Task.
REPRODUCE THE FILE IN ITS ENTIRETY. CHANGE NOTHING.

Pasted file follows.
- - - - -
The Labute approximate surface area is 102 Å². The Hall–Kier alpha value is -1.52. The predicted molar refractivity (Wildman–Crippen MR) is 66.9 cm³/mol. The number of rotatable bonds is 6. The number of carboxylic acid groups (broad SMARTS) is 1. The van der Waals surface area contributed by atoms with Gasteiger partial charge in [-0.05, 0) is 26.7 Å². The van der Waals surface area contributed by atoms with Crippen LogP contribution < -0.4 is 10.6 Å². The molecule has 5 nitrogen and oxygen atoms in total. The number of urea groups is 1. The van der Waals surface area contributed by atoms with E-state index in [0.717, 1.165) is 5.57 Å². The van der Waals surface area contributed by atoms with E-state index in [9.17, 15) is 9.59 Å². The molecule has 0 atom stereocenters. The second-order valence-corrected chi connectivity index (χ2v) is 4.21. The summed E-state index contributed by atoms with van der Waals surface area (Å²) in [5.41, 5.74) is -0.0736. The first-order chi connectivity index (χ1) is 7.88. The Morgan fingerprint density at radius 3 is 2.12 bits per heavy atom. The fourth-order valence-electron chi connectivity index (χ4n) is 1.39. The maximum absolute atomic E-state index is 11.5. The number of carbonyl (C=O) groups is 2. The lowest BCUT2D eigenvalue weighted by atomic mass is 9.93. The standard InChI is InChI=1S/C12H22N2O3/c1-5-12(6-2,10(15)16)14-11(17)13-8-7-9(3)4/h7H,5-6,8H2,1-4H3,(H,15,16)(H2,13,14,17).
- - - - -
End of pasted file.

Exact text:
The Labute approximate surface area is 102 Å². The Hall–Kier alpha value is -1.52. The predicted molar refractivity (Wildman–Crippen MR) is 66.9 cm³/mol. The number of rotatable bonds is 6. The number of carboxylic acid groups (broad SMARTS) is 1. The van der Waals surface area contributed by atoms with Gasteiger partial charge in [-0.05, 0) is 26.7 Å². The van der Waals surface area contributed by atoms with Crippen LogP contribution < -0.4 is 10.6 Å². The molecule has 5 nitrogen and oxygen atoms in total. The number of urea groups is 1. The van der Waals surface area contributed by atoms with E-state index in [0.717, 1.165) is 5.57 Å². The van der Waals surface area contributed by atoms with E-state index in [9.17, 15) is 9.59 Å². The molecule has 0 atom stereocenters. The second-order valence-corrected chi connectivity index (χ2v) is 4.21. The summed E-state index contributed by atoms with van der Waals surface area (Å²) in [5.41, 5.74) is -0.0736. The first-order chi connectivity index (χ1) is 7.88. The Morgan fingerprint density at radius 3 is 2.12 bits per heavy atom. The fourth-order valence-electron chi connectivity index (χ4n) is 1.39. The maximum absolute atomic E-state index is 11.5. The number of carbonyl (C=O) groups is 2. The lowest BCUT2D eigenvalue weighted by atomic mass is 9.93. The standard InChI is InChI=1S/C12H22N2O3/c1-5-12(6-2,10(15)16)14-11(17)13-8-7-9(3)4/h7H,5-6,8H2,1-4H3,(H,15,16)(H2,13,14,17).